“Who is you, Chiron?”
This question posed late in Moonlight’s third segment echoes through the lives of both speaker and subject. Chiron and Kevin, neither kindred spirits nor star-crossed lovers, are played by three actors each in this distinctly cinematic unfurling of time and identity, with each performance set during a different stage of experience, and of self discovery. Yet the portraits feel linked by more than just the page, despite their child, teen, and adult counterparts never having actually met each other. The difficulties of independent production scheduling are, however, no match for the power of specificity of vision, and Barry Jenkins’ extrapolation of this specific experience extends to all corners of the narrative, and of cinematic construction.
Chiron. Little. Black. These are the names thrust on our scrawny Floridian protagonist, from the birth name given to him by his callous, meth-addict mother, to the jeering pseudonym from the boys who chase and beat him, to the playful nickname from the enigmatic Kevin, who veers in and out of Chiron’s self-constructed bubble, aloof enough to warrant intrigue yet within enough proximity to comfort. Names have a central’s place in Moonlight, beginning with Chiron himself (named for the apex Greek centaur, a symbol of masculinity, and yet, a sympathetic outsider), and with Mahershala Ali’s Juan, with whom the film opens.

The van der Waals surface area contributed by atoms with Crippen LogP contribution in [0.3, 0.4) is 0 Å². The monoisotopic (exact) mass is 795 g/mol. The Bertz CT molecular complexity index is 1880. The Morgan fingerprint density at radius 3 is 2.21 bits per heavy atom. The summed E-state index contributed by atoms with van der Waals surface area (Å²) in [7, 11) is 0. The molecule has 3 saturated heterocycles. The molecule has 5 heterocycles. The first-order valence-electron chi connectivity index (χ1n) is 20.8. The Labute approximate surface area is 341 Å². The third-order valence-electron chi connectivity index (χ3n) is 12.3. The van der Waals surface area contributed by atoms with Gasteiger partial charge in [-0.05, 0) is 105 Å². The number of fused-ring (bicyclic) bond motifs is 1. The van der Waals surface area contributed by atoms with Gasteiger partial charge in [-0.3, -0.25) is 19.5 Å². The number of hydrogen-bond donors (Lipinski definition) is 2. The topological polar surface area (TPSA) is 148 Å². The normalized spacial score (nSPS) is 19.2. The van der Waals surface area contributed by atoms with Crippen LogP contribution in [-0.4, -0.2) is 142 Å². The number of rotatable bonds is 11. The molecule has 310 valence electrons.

Like his Biblical namesake John, Juan essentially baptizes the wayward Chiron while teaching him how to swim and to keep his head above water, but his true baptism is Chiron’s unintentional induction into the black masculinity of their locality, which doesn’t manifest until Chiron is of age. It’s during this baptism that Juan imparts a vital lesson to the boy with three names, telling the tale of how he shed his own nickname, the identity once imposed upon him, firmly deciding who he wanted to be.